The provision of a robust, well run and efficient information IS infrastructure is to the CIO what the provision of a good accounting and payroll department is to a CFO: a prerequisite. Engaging the CEO at a strategic level will only happen for the CIO or the CFO once such basic foundations are in place. "Although you want to shift away from the responsibilities type contract and towards the objectives contract," says Hayden, "certain things have to be done, and have to be done well."
The provision of many of those fundamental IT services may well be outsourced, some may be provided by ASPs. Some responsibilities may be assumed by other IT managers who report to the CIO. Some IT functions may even have devolved into the business units. Ultimately, however, the CIO has to put in place the systems and people to make it all happen, taking on the role of ringmaster to ensure that the corporate computing and communications circus keeps on rolling.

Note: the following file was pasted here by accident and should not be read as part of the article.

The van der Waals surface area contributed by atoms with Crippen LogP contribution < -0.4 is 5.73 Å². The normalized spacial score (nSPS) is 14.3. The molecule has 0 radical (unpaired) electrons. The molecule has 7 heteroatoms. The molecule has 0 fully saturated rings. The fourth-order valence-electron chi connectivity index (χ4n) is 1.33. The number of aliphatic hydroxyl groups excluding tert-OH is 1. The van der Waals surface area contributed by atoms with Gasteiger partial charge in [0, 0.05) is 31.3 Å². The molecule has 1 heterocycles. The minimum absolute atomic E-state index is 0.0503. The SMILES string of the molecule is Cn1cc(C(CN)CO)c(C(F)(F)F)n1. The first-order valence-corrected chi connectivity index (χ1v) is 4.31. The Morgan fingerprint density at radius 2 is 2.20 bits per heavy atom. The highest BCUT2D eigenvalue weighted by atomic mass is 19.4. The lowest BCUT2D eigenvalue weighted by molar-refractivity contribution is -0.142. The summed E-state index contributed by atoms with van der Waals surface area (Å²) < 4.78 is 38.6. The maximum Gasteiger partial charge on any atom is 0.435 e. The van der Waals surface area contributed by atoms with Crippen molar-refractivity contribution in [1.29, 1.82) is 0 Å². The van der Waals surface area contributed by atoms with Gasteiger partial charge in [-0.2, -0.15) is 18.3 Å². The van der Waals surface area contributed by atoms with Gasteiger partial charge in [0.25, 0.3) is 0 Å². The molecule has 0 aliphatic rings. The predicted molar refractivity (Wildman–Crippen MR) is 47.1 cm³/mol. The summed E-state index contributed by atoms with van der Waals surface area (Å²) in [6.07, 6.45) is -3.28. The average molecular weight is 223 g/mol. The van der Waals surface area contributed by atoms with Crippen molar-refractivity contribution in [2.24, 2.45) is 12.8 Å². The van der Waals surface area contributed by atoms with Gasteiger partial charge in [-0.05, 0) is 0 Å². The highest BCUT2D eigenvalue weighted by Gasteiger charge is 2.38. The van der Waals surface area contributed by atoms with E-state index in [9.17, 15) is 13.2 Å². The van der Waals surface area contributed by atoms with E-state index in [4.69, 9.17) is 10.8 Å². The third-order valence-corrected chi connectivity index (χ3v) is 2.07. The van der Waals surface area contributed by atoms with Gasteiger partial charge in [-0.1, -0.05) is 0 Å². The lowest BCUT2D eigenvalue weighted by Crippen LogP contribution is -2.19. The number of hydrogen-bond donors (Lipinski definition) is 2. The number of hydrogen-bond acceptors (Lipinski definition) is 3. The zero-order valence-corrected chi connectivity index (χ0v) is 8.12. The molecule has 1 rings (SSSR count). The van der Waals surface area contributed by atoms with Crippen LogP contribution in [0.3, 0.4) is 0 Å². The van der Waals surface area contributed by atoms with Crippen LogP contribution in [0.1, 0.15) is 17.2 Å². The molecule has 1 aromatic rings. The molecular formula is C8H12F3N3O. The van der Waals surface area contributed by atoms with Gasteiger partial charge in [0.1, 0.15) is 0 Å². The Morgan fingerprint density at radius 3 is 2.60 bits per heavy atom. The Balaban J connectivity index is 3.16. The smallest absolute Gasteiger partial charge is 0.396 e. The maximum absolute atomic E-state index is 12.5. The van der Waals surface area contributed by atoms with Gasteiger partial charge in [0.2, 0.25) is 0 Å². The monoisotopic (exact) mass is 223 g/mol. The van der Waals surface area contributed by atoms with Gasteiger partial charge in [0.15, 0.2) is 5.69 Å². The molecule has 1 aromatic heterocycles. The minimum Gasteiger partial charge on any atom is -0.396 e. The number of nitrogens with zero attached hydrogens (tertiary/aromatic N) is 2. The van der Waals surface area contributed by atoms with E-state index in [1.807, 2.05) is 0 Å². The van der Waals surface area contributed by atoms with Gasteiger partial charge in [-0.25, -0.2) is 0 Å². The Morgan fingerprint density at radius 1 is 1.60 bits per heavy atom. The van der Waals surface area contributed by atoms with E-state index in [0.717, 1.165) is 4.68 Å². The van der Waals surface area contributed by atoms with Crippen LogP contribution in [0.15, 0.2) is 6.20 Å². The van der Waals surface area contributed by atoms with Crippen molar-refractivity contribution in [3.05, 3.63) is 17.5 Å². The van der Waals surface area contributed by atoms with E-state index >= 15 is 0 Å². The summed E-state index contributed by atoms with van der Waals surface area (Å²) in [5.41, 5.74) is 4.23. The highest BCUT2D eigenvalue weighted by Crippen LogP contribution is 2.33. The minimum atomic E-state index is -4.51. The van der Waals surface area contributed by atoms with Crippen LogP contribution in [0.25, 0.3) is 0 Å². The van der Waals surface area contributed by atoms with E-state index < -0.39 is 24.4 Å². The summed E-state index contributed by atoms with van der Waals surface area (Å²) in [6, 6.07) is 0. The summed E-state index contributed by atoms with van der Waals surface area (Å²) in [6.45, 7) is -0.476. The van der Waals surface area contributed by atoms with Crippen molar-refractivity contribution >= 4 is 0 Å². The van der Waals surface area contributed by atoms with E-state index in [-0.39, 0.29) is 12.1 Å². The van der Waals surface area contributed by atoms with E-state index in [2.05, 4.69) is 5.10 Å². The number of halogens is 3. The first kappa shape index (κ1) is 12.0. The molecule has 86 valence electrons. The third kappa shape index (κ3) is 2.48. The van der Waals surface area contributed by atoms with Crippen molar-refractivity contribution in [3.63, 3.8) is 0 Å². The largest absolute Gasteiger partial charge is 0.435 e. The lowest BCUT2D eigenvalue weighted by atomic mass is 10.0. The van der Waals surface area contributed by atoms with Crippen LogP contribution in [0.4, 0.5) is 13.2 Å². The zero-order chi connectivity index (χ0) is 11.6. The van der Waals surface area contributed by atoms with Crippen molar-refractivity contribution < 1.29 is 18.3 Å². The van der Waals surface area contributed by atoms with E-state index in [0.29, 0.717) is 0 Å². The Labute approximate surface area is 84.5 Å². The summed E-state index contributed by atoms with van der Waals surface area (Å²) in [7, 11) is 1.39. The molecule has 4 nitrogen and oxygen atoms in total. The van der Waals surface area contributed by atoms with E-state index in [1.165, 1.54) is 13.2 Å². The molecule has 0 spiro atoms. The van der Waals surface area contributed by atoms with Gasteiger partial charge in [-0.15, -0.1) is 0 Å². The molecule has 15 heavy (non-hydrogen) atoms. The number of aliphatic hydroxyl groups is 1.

In a report that is packed with advice for the CIO (and by early this year CSC hopes to have packaged up many of its recommendations into a workshop that can be used by businesses wishing to improve the CIO-CEO dialogue), what about the CEO? Hayden offers the following message: "Think about things that are at the top of your agenda and bring in your IT people earlier to think creatively about those issues. Otherwise there will be opportunities that will get lost."